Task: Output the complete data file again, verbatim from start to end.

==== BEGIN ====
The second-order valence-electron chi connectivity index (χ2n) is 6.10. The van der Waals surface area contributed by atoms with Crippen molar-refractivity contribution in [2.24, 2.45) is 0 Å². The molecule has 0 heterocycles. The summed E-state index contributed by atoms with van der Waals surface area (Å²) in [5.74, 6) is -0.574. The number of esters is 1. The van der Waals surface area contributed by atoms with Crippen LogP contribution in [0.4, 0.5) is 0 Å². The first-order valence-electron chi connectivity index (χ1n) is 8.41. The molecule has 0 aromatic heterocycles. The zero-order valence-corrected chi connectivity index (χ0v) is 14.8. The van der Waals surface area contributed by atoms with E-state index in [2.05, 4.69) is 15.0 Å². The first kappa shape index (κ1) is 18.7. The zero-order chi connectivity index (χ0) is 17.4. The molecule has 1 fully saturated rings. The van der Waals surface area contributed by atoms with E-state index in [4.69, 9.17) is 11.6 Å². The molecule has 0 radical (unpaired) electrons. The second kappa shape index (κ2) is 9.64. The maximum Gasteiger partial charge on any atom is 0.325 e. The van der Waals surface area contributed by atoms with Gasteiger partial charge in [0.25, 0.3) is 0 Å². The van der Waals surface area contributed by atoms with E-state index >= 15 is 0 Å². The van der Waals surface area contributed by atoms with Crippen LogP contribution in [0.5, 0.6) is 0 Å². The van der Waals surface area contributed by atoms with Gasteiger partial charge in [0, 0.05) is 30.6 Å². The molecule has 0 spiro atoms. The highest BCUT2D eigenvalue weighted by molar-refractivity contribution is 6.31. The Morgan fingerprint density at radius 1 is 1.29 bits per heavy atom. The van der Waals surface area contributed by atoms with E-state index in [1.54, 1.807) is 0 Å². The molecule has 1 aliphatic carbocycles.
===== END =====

The second-order valence-electron chi connectivity index (χ2n) is 6.10. The van der Waals surface area contributed by atoms with Crippen molar-refractivity contribution in [2.24, 2.45) is 0 Å². The molecule has 0 heterocycles. The summed E-state index contributed by atoms with van der Waals surface area (Å²) in [5.74, 6) is -0.574. The number of esters is 1. The van der Waals surface area contributed by atoms with Crippen LogP contribution in [0.4, 0.5) is 0 Å². The first-order valence-electron chi connectivity index (χ1n) is 8.41. The molecule has 0 aromatic heterocycles. The zero-order valence-corrected chi connectivity index (χ0v) is 14.8. The van der Waals surface area contributed by atoms with E-state index in [2.05, 4.69) is 15.0 Å². The first kappa shape index (κ1) is 18.7. The zero-order chi connectivity index (χ0) is 17.4. The molecule has 1 fully saturated rings. The van der Waals surface area contributed by atoms with E-state index in [4.69, 9.17) is 11.6 Å². The molecule has 0 radical (unpaired) electrons. The second kappa shape index (κ2) is 9.64. The maximum Gasteiger partial charge on any atom is 0.325 e. The van der Waals surface area contributed by atoms with Gasteiger partial charge in [0.25, 0.3) is 0 Å². The van der Waals surface area contributed by atoms with E-state index >= 15 is 0 Å². The van der Waals surface area contributed by atoms with Crippen LogP contribution in [0.5, 0.6) is 0 Å². The van der Waals surface area contributed by atoms with Gasteiger partial charge in [0, 0.05) is 30.6 Å². The molecule has 0 spiro atoms. The highest BCUT2D eigenvalue weighted by molar-refractivity contribution is 6.31. The Morgan fingerprint density at radius 1 is 1.29 bits per heavy atom. The van der Waals surface area contributed by atoms with E-state index in [1.54, 1.807) is 0 Å². The molecule has 1 aliphatic carbocycles.